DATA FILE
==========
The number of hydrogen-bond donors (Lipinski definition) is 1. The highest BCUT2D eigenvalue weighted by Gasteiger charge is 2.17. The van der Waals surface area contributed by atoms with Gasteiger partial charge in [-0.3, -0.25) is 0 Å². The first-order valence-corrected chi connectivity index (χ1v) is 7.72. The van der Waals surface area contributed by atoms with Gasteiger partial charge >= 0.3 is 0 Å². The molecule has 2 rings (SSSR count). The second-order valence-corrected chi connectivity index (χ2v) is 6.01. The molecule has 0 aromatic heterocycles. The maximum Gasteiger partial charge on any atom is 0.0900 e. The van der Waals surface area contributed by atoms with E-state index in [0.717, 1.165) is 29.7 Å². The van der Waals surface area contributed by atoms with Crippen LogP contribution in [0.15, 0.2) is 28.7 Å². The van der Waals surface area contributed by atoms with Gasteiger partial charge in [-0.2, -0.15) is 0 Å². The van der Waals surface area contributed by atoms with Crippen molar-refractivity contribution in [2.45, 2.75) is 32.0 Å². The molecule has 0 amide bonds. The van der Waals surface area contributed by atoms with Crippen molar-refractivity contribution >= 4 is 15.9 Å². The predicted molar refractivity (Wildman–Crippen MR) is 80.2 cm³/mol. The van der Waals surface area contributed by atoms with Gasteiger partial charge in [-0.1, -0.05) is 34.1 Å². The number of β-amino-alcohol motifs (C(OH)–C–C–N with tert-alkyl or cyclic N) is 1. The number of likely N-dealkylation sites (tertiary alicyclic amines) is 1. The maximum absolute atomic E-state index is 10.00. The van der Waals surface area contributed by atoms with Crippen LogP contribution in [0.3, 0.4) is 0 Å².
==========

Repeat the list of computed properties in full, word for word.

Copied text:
The number of hydrogen-bond donors (Lipinski definition) is 1. The highest BCUT2D eigenvalue weighted by Gasteiger charge is 2.17. The van der Waals surface area contributed by atoms with Gasteiger partial charge in [-0.3, -0.25) is 0 Å². The first-order valence-corrected chi connectivity index (χ1v) is 7.72. The van der Waals surface area contributed by atoms with Gasteiger partial charge >= 0.3 is 0 Å². The molecule has 2 rings (SSSR count). The second-order valence-corrected chi connectivity index (χ2v) is 6.01. The molecule has 0 aromatic heterocycles. The maximum Gasteiger partial charge on any atom is 0.0900 e. The van der Waals surface area contributed by atoms with E-state index in [0.717, 1.165) is 29.7 Å². The van der Waals surface area contributed by atoms with Crippen LogP contribution in [0.15, 0.2) is 28.7 Å². The van der Waals surface area contributed by atoms with Gasteiger partial charge in [-0.2, -0.15) is 0 Å². The van der Waals surface area contributed by atoms with Crippen molar-refractivity contribution in [2.45, 2.75) is 32.0 Å². The molecule has 0 amide bonds. The van der Waals surface area contributed by atoms with Crippen molar-refractivity contribution >= 4 is 15.9 Å². The predicted molar refractivity (Wildman–Crippen MR) is 80.2 cm³/mol. The van der Waals surface area contributed by atoms with Gasteiger partial charge in [-0.1, -0.05) is 34.1 Å². The number of β-amino-alcohol motifs (C(OH)–C–C–N with tert-alkyl or cyclic N) is 1. The number of likely N-dealkylation sites (tertiary alicyclic amines) is 1. The maximum absolute atomic E-state index is 10.00. The van der Waals surface area contributed by atoms with Crippen LogP contribution in [0.3, 0.4) is 0 Å².